Deep Red, Chapter Twenty-Five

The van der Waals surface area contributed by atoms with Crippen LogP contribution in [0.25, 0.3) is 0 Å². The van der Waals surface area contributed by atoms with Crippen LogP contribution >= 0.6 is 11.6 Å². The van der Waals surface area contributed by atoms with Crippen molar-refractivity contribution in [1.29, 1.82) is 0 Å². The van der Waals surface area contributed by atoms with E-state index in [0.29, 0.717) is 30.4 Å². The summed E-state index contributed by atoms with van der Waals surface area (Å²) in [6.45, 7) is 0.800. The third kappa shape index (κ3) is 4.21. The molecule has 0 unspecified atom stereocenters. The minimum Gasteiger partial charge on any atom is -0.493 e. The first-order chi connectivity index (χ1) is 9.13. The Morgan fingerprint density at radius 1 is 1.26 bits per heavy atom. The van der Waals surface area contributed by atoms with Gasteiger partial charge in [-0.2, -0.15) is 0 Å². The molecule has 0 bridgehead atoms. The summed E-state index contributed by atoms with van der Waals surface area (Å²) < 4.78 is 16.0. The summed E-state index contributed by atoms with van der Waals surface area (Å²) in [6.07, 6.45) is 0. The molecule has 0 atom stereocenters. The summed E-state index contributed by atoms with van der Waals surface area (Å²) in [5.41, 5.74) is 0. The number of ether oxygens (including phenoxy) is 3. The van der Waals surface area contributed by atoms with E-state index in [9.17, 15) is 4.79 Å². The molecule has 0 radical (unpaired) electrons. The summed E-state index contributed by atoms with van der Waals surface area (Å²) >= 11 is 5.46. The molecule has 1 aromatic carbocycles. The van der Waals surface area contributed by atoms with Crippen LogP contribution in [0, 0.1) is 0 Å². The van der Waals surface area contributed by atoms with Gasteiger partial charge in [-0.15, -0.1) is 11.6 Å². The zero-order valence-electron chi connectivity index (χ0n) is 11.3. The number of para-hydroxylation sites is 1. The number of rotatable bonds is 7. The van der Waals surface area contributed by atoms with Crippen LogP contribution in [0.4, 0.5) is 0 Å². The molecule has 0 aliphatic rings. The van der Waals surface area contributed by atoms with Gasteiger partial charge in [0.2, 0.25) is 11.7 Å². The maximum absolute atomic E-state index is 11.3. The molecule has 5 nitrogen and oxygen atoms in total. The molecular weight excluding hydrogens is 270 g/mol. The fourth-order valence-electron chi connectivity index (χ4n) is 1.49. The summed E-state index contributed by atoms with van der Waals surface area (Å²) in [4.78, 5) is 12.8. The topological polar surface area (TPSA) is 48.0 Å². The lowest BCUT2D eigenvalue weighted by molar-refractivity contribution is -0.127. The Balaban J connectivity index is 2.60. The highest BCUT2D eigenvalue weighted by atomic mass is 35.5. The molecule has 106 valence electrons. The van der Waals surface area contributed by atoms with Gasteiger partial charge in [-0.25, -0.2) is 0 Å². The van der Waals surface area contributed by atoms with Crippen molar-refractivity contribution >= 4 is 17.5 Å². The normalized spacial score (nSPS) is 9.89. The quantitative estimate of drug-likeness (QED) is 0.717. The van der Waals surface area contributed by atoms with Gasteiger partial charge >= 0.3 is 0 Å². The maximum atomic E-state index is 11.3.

June 12, 1915: I received word that Walker is dead and my mother is missing. Owen is devastated and has threatened to take on the Counsel himself. Derek, for once, has taken the more sensible approach. Since he will live the longest, he might be the only person to actually see justice served. My great-grandmother, Constance, is also dead, and Garrett beckons us to come to Colorado. He told me that if our plan failed he would rejoin the Counsel. Now, he writes that we should also abandon all we are and have ever known to become part of what he, what our mother and father Walker, hated. There must be some part of this I don’t understand. Garrett is my father, all but by blood. He must have a plan. I know that several generations of Cayce women kept journals. That they led a silent rebellion of words for years. Perhaps if I was at Haven I could continue their work…January 5, 1916: Owen has moved all of us to Northern California, including our Resident allies. Derek follows wherever we go, for now, but I believe he will soon join his father. He knew so little of his place in the world when this all began, and now he is searching. I have Maggie, and Owen is making plans to start a family of his own. We have heard nothing from Garrett in the last few months…May 7, 1917: Owen’s wife gave birth to Benjamin II on the third of this month. We are all happy to bring a new Shinab into this world, except Derek who says that this new generation’s birth is going to make it harder for him to leave. He must leave, though. There is nothing left for him here. Owen’s wife, like all the Shinab wives, is from a long line of changelings that came before our ancestors crossed here. He treats her like any man of this country, though he has always shown me nothing but respect. He even supports women’s suffrage, but only for unmarried women, like myself. He tells the local Resident humans that my husband died on our journey out here. I never thought we would get so far from our original values. Without guidance from the old generations, however, we have degenerated and become more like the Residents with each passing year…March 17, 1923: Owen’s wife has been breeding since Benjamin was born. Twins two years ago, and then another set this year. All I have is Maggie. All I need is Maggie. I hear reports from Chicago of decadence and wish we had stayed. All there is in this dusty West is hard women and equally hard men. People believe I am weak, that Maggie is weak, because we do not callus or weather like the Western women. I suppose we kindred have our own aging curse to contend with…April 28, 1929: The country has failed, and Owen has completely given himself over to the world. He started a ranch five years ago with this woman he chose to marry. I grow older with each moment, though I am not yet broken. After the most recent request from both Garrett and Derek, I will venture East once more, back into the mouth of the monster….